The Pilot translating earpiece, designed by Waverly Labs, elucidates between users speaking different languages. It consists of two earpieces, each fatigued by two users, and translates automatically as someone speaks into it. It currently squeeze ins with 15 different languages, but can be updated with more.
While we should hearten learning and appreciation of other languages rather than resigning ourselves to an inevitable translator, it cannot be denied that this could be a revolutionary music of kit that could help ease communication between people of particular cultures. Everything from international trade to airport border guidance could benefit from this invention, which was brought to biography through a crowdfunding campaign that raised over $5 million (£3.8 million).
Digital: Escapee Text
Refugee Text, by Kåre Magnus Sand Solvåg, Caroline Arvidsson and Ciarán Duffy, photo by Angel Garcia
Aftermost year’s Designs of the Year winner, Ikea’s Better Shelter, has assisted house thousands of refugees and protect them from physical liable to be – but what tools are available to help them travel to safety in the in front place?
Refugee Text, designed by Kåre Magnus Sand Solvåg, Caroline Arvidsson and Ciarán Duffy, is a section message and online tool that aims to provide refugees with accustomed updates and information, tailored to their individual needs and journeys.
“Every runaway should have access to actionable information, but aid organisations are struggling to obstruct refugees informed,” say the designers. “They are unaware of where to get help.”
Fugitive Text tackles this by linking up directly with aid organisations and charities, which furnish the service with information updates. Any refugee with access to a phone can then main body text the service or use its website, and an automated chatbot will appear giving them the tidings they need immediately. It is available to use 24 hours a day, and does not desperate straits wifi to work.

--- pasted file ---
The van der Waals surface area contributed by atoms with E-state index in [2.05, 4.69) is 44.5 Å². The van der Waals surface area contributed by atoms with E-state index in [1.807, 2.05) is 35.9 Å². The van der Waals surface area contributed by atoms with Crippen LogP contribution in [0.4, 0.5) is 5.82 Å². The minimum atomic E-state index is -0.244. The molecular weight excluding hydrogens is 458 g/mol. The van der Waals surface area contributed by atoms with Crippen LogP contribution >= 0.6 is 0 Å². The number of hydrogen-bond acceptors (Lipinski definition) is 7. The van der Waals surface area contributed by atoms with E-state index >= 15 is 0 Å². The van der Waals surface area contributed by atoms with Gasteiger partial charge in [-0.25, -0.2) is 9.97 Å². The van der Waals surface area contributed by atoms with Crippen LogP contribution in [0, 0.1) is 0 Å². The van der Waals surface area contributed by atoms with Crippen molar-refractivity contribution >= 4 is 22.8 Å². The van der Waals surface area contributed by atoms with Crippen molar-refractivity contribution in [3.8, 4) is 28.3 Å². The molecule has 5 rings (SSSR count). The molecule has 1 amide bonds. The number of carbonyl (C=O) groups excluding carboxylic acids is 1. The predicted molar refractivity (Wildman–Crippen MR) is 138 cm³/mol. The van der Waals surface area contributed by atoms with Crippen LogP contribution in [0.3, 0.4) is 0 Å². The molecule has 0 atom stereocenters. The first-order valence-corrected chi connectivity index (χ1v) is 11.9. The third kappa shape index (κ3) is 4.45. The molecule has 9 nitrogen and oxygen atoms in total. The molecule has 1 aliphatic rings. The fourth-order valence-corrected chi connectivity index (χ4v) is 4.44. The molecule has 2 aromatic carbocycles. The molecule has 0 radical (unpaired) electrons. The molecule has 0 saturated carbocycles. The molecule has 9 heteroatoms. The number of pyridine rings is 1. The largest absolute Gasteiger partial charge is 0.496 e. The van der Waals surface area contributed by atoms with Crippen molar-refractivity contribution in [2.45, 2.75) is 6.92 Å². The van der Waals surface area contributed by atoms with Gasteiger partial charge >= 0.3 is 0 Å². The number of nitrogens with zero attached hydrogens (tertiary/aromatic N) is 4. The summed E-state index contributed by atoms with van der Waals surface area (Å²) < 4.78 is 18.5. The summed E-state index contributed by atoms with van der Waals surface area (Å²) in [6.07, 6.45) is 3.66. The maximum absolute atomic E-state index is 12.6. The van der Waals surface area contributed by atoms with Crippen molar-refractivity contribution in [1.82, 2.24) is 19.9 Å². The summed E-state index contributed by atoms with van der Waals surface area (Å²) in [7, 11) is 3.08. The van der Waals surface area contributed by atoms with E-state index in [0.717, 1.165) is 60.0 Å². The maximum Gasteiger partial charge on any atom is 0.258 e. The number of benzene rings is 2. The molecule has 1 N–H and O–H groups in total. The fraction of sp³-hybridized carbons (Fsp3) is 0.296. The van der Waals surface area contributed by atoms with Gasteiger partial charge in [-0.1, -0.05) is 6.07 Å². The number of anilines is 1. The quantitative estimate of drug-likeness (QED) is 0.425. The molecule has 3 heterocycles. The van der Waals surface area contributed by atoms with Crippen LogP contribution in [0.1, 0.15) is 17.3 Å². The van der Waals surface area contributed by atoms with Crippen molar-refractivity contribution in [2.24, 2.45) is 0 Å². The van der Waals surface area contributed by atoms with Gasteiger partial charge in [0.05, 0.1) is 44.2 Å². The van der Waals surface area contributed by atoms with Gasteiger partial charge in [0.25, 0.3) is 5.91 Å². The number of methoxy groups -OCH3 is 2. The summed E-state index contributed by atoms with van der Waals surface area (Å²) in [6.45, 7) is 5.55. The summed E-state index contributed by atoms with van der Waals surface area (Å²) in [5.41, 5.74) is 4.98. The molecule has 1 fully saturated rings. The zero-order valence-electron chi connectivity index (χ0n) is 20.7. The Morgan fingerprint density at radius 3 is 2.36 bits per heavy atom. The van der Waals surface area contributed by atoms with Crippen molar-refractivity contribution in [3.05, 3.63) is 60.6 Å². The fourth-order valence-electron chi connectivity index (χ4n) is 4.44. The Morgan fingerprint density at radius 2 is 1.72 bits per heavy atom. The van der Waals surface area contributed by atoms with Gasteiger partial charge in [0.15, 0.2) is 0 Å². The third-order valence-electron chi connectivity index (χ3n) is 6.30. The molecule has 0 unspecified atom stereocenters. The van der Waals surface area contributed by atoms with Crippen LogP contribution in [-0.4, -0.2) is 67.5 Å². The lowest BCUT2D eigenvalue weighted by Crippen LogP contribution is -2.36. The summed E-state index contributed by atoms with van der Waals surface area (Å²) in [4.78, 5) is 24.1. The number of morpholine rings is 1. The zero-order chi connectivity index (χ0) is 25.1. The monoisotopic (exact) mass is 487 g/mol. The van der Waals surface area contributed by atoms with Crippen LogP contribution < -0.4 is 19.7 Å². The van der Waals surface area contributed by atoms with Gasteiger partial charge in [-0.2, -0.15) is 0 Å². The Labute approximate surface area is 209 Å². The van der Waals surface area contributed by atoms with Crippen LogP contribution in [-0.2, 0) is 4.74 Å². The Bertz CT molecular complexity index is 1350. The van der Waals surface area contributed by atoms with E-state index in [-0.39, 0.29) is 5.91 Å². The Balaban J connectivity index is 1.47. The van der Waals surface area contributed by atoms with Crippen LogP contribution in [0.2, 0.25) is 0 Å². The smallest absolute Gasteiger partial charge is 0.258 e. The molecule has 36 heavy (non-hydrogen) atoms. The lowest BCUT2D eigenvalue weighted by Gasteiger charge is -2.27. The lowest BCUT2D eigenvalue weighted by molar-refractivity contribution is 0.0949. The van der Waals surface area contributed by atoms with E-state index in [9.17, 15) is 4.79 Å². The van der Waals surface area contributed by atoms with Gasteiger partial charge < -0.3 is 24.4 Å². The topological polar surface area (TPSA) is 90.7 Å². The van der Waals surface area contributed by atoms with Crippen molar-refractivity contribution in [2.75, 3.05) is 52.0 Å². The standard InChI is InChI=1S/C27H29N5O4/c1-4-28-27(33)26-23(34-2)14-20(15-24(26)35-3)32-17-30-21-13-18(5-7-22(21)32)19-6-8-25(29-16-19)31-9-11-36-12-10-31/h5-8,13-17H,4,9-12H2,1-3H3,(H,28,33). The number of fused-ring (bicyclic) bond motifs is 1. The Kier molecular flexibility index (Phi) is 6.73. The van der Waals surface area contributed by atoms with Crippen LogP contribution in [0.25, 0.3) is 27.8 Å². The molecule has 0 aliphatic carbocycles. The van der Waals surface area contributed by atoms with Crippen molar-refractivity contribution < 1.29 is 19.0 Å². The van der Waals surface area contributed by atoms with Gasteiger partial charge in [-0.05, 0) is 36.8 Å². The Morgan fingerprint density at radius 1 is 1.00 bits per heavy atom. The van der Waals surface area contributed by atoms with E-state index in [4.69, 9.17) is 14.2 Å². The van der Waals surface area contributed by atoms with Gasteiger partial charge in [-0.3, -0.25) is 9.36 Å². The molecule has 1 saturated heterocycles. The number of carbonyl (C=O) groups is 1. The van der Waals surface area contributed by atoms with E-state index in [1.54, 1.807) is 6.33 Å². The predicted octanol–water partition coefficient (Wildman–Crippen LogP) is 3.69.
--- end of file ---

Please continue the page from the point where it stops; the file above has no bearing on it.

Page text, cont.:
While the service can never replace a humanitarian aid organisation being put forth in the flesh, Refugee Text could be a go-to when migrants do not positive where to turn. It also acts as a link between charities and sightseers, helping them reach each other and communicate critical data.
Fashion: Pussyhat project
Pussyhat project, by The Little Knittery
The Pussyhat think up, started by four women in a village in California, is an example of how a small holding of protest art can lead to mass movement and solidarity between thousands of people.
The Pussyhat is a pink, nebulous, knitted hat, created by the Little Knittery in Atwater village, Los Angeles, as a ritual of protest against Donald Trump’s presidency, and particularly his reported treatment of cleaning women.
It was created for the Women’s March that took place in Los Angeles in January 2017, which pitch in into a worldwide march. The group put an open-source knitting pattern online, as an bait for other women to stand together and wear the same hat at the march.
It has since turned into a epidemic project, with thousands of women turning their hands to rocket to signal their dissatisfaction with current politics.
Knitting a hat cannot trade the world but the project is a refreshing reminder of the impact that can be created by deciphering art, craft and design accessible to the masses.
Architecture: Warka Water
Warka Liberally Tower, by Arturo Vittori
Lack of access to drinkable water is a scandalous reality for much of the developing world, including small villages in Ethiopia, where the Warka First project was first trialled.
Warka Water, conceptualised by Italian industrial deviser and architect Arturo Vittori, is a large-scale project aimed at generating and ecstasying safe, drinking water to communities worldwide.
It consists of a vertical rise that collects and harvests water from the air, such as from drizzle, fog and dew, relying on natural processes such as gravity, condensation and evaporation to accomplish. It also has a canopy, providing a shaded area for people to meet, enquiry, work and relax, and contains solar panels that generate intensity from sunlight and allow communities to charge phones.
Other sacrifices of the project include a hygienic shelter and housing solution called Warka Building, a water transportation system called Warka Drone, and a food collect tool called Warka Garden, which uses water poised to grow crops.
It is an ambitious one-stop-shop for communities in need of basic and momentous needs such as shelter, water and food. Although it cannot call for to be an all-encompassing solution, it could be the basis for other similar projects in the tomorrows which could collectively make a big impact.
Beazley Designs of the Year peculates place 18 October-28 January 2018 at Design Museum, 224-238 Kensington Height Street, Kensington, London W8 6AG. Entry costs £10 or £7.50 for concessions. For more advice, head to Design Museum’s site.